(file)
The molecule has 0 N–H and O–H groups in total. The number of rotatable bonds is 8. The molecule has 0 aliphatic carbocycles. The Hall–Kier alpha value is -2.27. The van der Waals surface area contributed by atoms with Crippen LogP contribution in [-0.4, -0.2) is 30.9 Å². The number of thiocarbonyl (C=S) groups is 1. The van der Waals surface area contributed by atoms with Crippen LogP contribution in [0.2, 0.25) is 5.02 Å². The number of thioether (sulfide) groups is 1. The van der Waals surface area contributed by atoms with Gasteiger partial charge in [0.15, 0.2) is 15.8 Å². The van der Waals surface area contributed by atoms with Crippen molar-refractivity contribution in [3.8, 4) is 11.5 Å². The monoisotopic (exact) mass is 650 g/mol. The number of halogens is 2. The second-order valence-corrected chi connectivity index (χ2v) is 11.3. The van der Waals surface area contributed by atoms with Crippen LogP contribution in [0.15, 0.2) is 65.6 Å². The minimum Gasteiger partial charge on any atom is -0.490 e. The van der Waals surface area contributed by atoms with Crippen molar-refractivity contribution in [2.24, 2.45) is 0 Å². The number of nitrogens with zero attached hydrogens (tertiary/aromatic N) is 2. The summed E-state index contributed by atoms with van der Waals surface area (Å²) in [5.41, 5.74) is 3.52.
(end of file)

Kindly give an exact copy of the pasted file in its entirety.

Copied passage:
The molecule has 0 N–H and O–H groups in total. The number of rotatable bonds is 8. The molecule has 0 aliphatic carbocycles. The Hall–Kier alpha value is -2.27. The van der Waals surface area contributed by atoms with Crippen LogP contribution in [-0.4, -0.2) is 30.9 Å². The number of thiocarbonyl (C=S) groups is 1. The van der Waals surface area contributed by atoms with Crippen LogP contribution in [0.2, 0.25) is 5.02 Å². The number of thioether (sulfide) groups is 1. The van der Waals surface area contributed by atoms with Gasteiger partial charge in [0.15, 0.2) is 15.8 Å². The van der Waals surface area contributed by atoms with Crippen molar-refractivity contribution in [3.8, 4) is 11.5 Å². The monoisotopic (exact) mass is 650 g/mol. The number of halogens is 2. The second-order valence-corrected chi connectivity index (χ2v) is 11.3. The van der Waals surface area contributed by atoms with Crippen LogP contribution in [0.15, 0.2) is 65.6 Å². The minimum Gasteiger partial charge on any atom is -0.490 e. The van der Waals surface area contributed by atoms with Crippen molar-refractivity contribution in [2.24, 2.45) is 0 Å². The number of nitrogens with zero attached hydrogens (tertiary/aromatic N) is 2. The summed E-state index contributed by atoms with van der Waals surface area (Å²) in [5.41, 5.74) is 3.52.